May 29, 2024


Mad about real estate

10 Secrets to Managing your Rental Property Without Losing your Shirt or your Cool

I am a real estate agent currently living in St. George, Utah. I have successfully managed rental property in Denver, Phoenix and now St. George.
My tenants almost always pay their rent early. They are usually easy to deal with and often return the property to me in better condition than when they moved in.

I have achieved this success by following a system that I have created from the multitude of property management books I have read or from my experiences with tenants.

Try these rules when renting out your rental property next time. I think you will enjoy the success I have experienced.

1. Use your rental property showings as the first line of defense against bad renters. Save time by only showing your rentals three times per week.
Schedule all the potential renters to show up at the same time. Make the time you are at the property very short. For example tell them, “I will be at the property from 5:00 to 5:15 on Tuesday.” Some people will show up late. Eliminate them. If they can’t be at a simple appointment on time, how do you know they will pay their rent on time?

2. Have a list of the qualifications you are looking for in a renter.
Include job history qualifications, income needed, credit history etc. Make sure each potential renter receives a copy of this list when they fill out the rental application. By providing this list you can reduce the possibility of someone accusing you of discrimination.

3. The filled out rental application is the next step to separating the good renters from the bad. After the renters have filled out the application look it over. Is the writing legible? Are all blanks filled in? Did they include the application fee? If the answer is no to any of these questions, consider moving on to the next prospective renter.

4. Always do credit and eviction checks on your potential tenants. These checks are cheap and easy to do. You can use an online landlord credit check company. You can usually tell by the renter’s credit history, how difficult it is going to be to have them as tenants.

5. Your rental application should have a space for the last two landlords contact info. Contact both. The most important contact is the landlord before the current one. That landlord will tell you everything you need to know about the renter.

6. Give yourself plenty of time to collect rental applications. Aim to get at least 10 applications. This will give you enough potential renters to find one that you will be comfortable renting to. This will also eliminate the overly anxious renter who might be desperate to rent from you because they were just evicted from their last place.

7. Give your tenant an “on-time rent rebate”. I have consistently received my rents early due to this concept. If the renter pays on time I mail them a check for $50 to $100. This also puts the rent you can advertise lower than the similar units. Lower rents equals more potential renters to chose from.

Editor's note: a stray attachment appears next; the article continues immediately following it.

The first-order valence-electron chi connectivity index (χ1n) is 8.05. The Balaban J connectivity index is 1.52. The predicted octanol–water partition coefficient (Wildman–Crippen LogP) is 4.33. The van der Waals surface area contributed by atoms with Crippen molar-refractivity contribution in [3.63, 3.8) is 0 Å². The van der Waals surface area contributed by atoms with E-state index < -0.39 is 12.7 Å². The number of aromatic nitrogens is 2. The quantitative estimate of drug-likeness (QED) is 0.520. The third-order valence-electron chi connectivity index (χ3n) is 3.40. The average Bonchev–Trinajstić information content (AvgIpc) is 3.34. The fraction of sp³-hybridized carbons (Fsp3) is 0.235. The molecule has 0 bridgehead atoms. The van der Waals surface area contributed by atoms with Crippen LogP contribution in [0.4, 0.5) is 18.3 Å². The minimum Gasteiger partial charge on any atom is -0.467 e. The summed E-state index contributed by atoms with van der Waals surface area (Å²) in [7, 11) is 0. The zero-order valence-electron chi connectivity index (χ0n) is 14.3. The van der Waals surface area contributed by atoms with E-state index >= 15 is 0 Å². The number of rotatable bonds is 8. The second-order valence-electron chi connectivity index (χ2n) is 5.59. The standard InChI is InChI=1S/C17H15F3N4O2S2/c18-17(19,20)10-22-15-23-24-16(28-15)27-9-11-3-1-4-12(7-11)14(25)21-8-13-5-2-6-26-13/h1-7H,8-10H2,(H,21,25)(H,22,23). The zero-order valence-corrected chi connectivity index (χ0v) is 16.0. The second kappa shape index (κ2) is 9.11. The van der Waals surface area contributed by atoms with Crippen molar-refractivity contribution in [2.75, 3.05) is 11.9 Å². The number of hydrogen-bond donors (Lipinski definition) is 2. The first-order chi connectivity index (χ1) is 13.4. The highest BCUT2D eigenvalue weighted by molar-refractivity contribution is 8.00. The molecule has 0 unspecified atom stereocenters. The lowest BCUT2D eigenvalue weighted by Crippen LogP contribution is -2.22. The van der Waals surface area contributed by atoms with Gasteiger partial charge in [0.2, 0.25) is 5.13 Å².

More potential renters to choose from will give you a better chance of finding a good quality renter.

8. Most rental books suggest that you go to the renter’s current home to see what it looks like. Your rental will look like their current home after they move in. You may not need to go to that much trouble. If they have driven their own car, go out with the renter to their car to write down their vehicle information, I.E. make, model, license plate number and VIN number.
While doing this check the inside of the car. If it is fairly clean, great!
If it’s a pigsty, expect your rental property to look like the inside of their car after you have rented to them.

9. Do a “Dinner Date Check” on the potential renters. Would you feel comfortable going out to dinner with them? If not, you probably shouldn’t rent to them. I try to rent to people who have personalities similar to mine. Also, do a “Rent Collection” check on them. Would you be afraid of them if you had stand face to face with them and demand your rent? If so, don’t rent to them.

10. Suppose a deadbeat renter managed to slip by your radar and is now living in your property “rent-free”. Instead of evicting them, consider what the banks do to get rid of “unwanted guests” living in the foreclosed properties that they have gotten back. Get a handle on your pride and offer them “cash-for-keys.” “Cash-for-keys” is a concept where you offer the renter a lump sum payment of cash if they move out of the property quickly.
For example, I have offered $800 to $1500 for an occupant to move out within 10 days. If they accept, I get to inspect the property right. They have to return the property to me in the same condition as it is in currently. They also have to have all of their belongings and trash removed from the property before they get the check from me. I have the locksmith meet me at the property at the time I give the deadbeats their check. The locksmith changes the locks and secures the property while I meet with the tenant.
Using cash-for-keys vs. eviction will save you money in lost rent and damage to the property.

I have found that most new investors failed to take some simple steps to protect themselves from renting to poor quality tenants. Taking few simple steps before /”>renting your property will save you headaches, heartache and pocketbook ache.